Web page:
In 1996 and 1997, the Bounty Hunter Bloods and 118 East Coast Crips were rival street gangs in southern Los Angeles. Some members of the Bounty Hunter Bloods gang attended Centennial High School, and traveled to and from school on public bus No. 53 through neighborhoods claimed by the 118 East Coast Crips. The gang members identified themselves by the colors of their clothing: red for the Bloods, and blue for the Crips. As bus No. 53 passed through the Crips' neighborhoods, members of the Bloods gang on board frequently taunted, flashed gang signs at, spit at, and threw objects at Crips gang members standing at the bus stops.
On January 15, 1997, two members of the 118 East Coast Crips, Robert Johnson and Wilbert Pugh, decided to retaliate. Their friend, Nicholas Briggs, overheard the two propose that a large group of Crips board bus No. 53 and attack Bloods members inside. Briggs testified that Johnson carried a gun at that meeting, but that there was no discussion of shooting anyone. Johnson and Pugh decided that the attack would occur the next day, but Briggs had a court appearance to attend and declined to join them.
The following afternoon, Johnson, Pugh, and a group of their friends met near the intersection of Imperial Highway and Avalon Boulevard. When a No. 53 bus approached, at about 3:20 pm, Pugh yelled " Y'all ready?" and the group moved toward the bus as it pulled into a bus stop. Pugh and at least one other unidentified gang member boarded the bus, and Pugh cursed the Bounty Hunter Bloods members in the back. One of the Crips, possibly Pugh, shouted " Shoot this m __ f __ bus up," and the Crips exited. Johnson, behind the bus, poked a gun through the rear window, aimed at a passenger dressed in red, and fired, hitting two others. Corrie Williams, a student at Centennial High School, was shot in the neck and killed. Tammy Freeman, her friend, was shot in the arm. The bus driver sped off, stopping a few blocks away when he felt it was safe.
B. The Arrest and Prosecution
Amado was arrested with Briggs the next night. At the time, Amado and
Briggs were drinking and smoking marijuana in a backyard near the location of the shooting, and across the street from Amado's home. Johnson and Pugh fled to Milwaukee, Wisconsin. Johnson was arrested in Milwaukee approximately a week after the murder, and he confessed to the shooting. Pugh was also arrested in Milwaukee, although not until a year after the bus attack occurred.
Amado was indicted in Los Angeles County Superior Court on charges of first degree murder, premeditated attempted murder, assault with a firearm, and shooting at an occupied motor vehicle. The prosecution accused Amado of aiding and abetting the shooting by running with Crips gang members to ambush and surround the bus, and by carrying a gun to the scene.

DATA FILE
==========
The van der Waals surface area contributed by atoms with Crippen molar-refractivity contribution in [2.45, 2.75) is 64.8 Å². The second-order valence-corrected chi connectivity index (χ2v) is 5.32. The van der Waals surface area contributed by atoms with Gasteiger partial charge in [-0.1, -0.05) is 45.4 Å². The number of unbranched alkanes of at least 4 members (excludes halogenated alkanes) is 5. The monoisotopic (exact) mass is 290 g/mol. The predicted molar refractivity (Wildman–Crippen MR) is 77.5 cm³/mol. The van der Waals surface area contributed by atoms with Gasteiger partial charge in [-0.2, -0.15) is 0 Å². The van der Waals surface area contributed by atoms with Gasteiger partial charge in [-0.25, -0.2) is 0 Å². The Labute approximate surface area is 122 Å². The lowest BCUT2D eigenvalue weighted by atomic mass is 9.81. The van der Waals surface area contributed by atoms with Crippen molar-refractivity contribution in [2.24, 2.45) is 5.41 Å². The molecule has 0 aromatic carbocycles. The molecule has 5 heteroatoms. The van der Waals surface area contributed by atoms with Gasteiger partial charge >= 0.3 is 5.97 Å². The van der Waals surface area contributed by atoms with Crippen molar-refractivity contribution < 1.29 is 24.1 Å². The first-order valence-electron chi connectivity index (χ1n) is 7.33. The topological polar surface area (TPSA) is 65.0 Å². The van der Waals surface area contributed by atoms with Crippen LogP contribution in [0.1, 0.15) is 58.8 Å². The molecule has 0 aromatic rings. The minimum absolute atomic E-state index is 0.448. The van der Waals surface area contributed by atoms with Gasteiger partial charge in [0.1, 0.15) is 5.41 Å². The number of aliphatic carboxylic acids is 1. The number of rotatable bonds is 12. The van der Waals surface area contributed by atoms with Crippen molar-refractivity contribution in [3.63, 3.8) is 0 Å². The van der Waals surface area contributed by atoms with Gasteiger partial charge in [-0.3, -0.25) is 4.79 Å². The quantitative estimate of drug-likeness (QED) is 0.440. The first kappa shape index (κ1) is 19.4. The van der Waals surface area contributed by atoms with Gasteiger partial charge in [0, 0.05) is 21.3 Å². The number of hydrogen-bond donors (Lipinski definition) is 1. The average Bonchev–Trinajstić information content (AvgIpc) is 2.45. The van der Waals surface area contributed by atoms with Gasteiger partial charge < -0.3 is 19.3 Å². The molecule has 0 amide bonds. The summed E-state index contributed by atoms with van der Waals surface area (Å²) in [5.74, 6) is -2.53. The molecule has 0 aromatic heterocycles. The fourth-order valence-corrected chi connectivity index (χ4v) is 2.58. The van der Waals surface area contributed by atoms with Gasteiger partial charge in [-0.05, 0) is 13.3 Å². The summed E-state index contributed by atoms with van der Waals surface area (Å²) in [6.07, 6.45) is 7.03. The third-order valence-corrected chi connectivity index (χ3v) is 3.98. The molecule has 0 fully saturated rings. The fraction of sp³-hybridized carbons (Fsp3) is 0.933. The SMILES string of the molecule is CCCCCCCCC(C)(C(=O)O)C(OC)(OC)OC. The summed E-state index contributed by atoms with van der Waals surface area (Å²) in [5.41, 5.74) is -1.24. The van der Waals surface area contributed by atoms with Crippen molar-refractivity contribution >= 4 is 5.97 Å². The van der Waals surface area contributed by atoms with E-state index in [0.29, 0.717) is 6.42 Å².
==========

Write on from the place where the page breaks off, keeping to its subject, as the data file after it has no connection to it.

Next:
The court and prosecution were concerned about intimidation of witnesses, and retaliation against those who testified. This fear was driven in part by the fact that Pugh was still at large at the time the proceedings began. Based on interviews of witnesses in camera, the Superior Court ordered that the addresses and phone numbers of witnesses be withheld from the defense, and that the prosecution make witnesses available for interviews by the defense at the courthouse. Warren Hardy was one of those witnesses, but Amado's trial counsel, Richard Lapan, did not interview him.
Pugh, Johnson, and Amado were tried together before two juries, one for Johnson, the alleged shooter, and the second, for Pugh and Amado, the alleged aiders and abettors. While many witnesses testified as to Pugh's and Johnson's roles in the shooting, the evidence against Amado was more limited. Two witnesses testified that Amado was part of the group that gathered at the bus stop. John Grisson, a high school classmate of Amado, testified on direct that he was at the intersection of Imperial Highway and Avalon Boulevard, and saw Amado, with others, running toward the bus. However, when pressed on cross, Grisson testified that when he had seen Amado with the group it had been a few minutes before the shooting, and that he did not see Amado run toward the bus prior to the shooting, or away from the bus after the shooting. The second of the two witnesses, Natasha Barner, Pugh's girlfriend at the time of the shooting, testified that she saw Amado, along with a crowd, " coming across the street" toward the bus stop prior to the shooting.1 Barner said that she did not see Amado with a gun. Barner, corroborated by another witness, testified that she knew only that Johnson and Pugh were members of the 118 East Coast Crips, and no witness testified that Amado was a member of the gang. Amado, however, did have the nickname " Bang," which some viewed as a gang moniker.
Warren Hardy, who originally identified himself to the police as Warren Collins, was the key witness against Amado. Hardy lived less than a block from the intersection of Imperial Highway and Avalon Boulevard. Hardy testified that, from his balcony, minutes before the shooting and from a distance of approximately 35 feet...